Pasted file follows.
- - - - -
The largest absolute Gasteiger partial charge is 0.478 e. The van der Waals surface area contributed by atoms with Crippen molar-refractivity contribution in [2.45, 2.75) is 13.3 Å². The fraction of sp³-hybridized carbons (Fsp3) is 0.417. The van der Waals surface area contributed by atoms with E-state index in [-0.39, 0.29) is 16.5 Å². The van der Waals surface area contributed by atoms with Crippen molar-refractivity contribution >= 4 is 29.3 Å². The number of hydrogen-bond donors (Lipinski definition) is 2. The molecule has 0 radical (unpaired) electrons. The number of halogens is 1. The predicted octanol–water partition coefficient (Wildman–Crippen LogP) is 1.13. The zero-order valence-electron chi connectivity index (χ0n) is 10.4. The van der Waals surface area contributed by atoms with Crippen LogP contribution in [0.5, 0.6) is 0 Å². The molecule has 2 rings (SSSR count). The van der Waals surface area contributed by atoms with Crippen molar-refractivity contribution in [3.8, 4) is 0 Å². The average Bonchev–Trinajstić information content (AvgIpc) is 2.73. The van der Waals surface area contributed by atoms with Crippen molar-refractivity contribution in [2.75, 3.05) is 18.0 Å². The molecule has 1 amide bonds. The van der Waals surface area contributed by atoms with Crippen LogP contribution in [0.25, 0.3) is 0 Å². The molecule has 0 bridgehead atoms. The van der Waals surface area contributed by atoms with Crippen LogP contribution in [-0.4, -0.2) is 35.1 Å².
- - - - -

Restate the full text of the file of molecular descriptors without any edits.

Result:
The largest absolute Gasteiger partial charge is 0.478 e. The van der Waals surface area contributed by atoms with Crippen molar-refractivity contribution in [2.45, 2.75) is 13.3 Å². The fraction of sp³-hybridized carbons (Fsp3) is 0.417. The van der Waals surface area contributed by atoms with E-state index in [-0.39, 0.29) is 16.5 Å². The van der Waals surface area contributed by atoms with Crippen molar-refractivity contribution >= 4 is 29.3 Å². The number of hydrogen-bond donors (Lipinski definition) is 2. The molecule has 0 radical (unpaired) electrons. The number of halogens is 1. The predicted octanol–water partition coefficient (Wildman–Crippen LogP) is 1.13. The zero-order valence-electron chi connectivity index (χ0n) is 10.4. The van der Waals surface area contributed by atoms with Crippen LogP contribution in [0.5, 0.6) is 0 Å². The molecule has 2 rings (SSSR count). The van der Waals surface area contributed by atoms with Crippen molar-refractivity contribution in [3.8, 4) is 0 Å². The average Bonchev–Trinajstić information content (AvgIpc) is 2.73. The van der Waals surface area contributed by atoms with Crippen molar-refractivity contribution in [2.75, 3.05) is 18.0 Å². The molecule has 1 amide bonds. The van der Waals surface area contributed by atoms with Crippen LogP contribution in [0.25, 0.3) is 0 Å². The molecule has 0 bridgehead atoms. The van der Waals surface area contributed by atoms with Crippen LogP contribution in [-0.4, -0.2) is 35.1 Å².